Anyway, my supervisor was really concerned and supportive. I was to preach this Sunday (8th March), but as I'm having my operation tomorrow, that would be too soon. The reader-in-training at my placement church the following Sunday (15th) and my supervisor had ask him if he'd swap with me. We discussed any problems I may have doing the sermon as a result of my operation - standing for long periods being potentially the main one. As I told him, I won't really know until after the operation.

In terms of my CFA, I have covered most of the things we agreed and 121 needs. I had said I'd like to visit my placement church's organisations, but with my supervisor and I both being ill that hasn't been possible. He didn't seem too concerned about that - I have been involved in the similar organisations in my home church. Fair enough - I had thought it would be useful to visit the organisations as every church will have a slightly different take on them. I'm sure, if I am eventually selected, I will have ample opportunity to explore that part of the church's work.

My supervisor brought up the way I reacted at the fellowship meeting in January. He asked a few questions about how I'd reflected on what he'd told me. I told him I thought his comments were perfectly fair. I know I need to think more carefully how I react and come across. I also need to remember I don't know others backgrounds so shouldn't appear to be jumping to conclusions about their attitudes.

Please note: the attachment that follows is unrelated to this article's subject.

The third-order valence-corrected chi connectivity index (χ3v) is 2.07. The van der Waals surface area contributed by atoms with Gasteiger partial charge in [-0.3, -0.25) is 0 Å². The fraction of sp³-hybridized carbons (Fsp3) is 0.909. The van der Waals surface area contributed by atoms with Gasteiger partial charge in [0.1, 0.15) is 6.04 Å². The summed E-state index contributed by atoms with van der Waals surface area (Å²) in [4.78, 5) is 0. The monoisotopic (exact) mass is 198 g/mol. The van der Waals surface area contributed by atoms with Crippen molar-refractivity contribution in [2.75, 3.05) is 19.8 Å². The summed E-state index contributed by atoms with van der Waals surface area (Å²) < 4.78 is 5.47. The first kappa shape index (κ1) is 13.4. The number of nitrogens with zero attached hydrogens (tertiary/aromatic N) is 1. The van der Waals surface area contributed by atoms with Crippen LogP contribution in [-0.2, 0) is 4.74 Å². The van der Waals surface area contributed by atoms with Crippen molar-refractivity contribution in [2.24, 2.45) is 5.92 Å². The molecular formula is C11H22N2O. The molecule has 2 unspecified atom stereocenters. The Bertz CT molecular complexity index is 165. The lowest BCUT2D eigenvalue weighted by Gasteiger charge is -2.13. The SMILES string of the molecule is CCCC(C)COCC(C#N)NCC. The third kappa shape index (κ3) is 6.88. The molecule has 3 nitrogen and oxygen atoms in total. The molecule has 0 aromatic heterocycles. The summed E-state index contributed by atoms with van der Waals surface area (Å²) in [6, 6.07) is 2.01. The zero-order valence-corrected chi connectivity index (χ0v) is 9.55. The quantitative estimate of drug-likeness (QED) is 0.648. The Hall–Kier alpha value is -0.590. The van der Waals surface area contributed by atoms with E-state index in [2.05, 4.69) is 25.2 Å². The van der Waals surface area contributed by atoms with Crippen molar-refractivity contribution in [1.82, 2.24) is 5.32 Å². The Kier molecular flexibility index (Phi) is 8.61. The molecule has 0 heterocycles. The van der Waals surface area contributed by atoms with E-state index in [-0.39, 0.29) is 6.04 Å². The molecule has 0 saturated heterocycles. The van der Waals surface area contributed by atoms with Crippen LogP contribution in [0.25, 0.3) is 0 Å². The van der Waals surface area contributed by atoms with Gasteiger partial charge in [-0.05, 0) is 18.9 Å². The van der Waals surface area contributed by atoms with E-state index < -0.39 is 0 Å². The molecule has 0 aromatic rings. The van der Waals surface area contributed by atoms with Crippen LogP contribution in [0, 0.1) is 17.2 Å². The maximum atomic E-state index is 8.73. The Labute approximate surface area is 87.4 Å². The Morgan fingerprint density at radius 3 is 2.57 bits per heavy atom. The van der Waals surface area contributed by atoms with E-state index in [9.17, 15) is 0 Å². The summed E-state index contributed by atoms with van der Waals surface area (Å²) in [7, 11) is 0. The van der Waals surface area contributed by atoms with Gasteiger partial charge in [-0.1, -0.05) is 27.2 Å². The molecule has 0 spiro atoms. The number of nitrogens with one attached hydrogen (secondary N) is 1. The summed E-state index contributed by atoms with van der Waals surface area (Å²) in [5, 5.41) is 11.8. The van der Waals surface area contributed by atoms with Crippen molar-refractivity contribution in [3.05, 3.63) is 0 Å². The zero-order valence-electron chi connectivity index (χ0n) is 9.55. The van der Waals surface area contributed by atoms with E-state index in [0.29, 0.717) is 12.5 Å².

I think (hope) he was asking the questions to see if I had learnt from the experience. Also, to see if I had developed self-awareness in that regard. The fellowship meetings take place on the first Wednesday of the month. Unfortunately, the way it has worked out I will not be able to attend another before my local review and "prove" I really have learnt. I hope this doesn't count against me too much.

So, looking back at how annoyed I was with my supervisor, I now take it back. I see he was trying to help me. I don't know if he perceives me as having ministerial potential. That said, given it primarily appears to be my reaction at January's fellowship meeting that he keeps coming back to, hopefully he doesn't think I don't. I'll find out when I get a copy of his report. Fingers crossed...

Monday, 2 March 2009

Accident update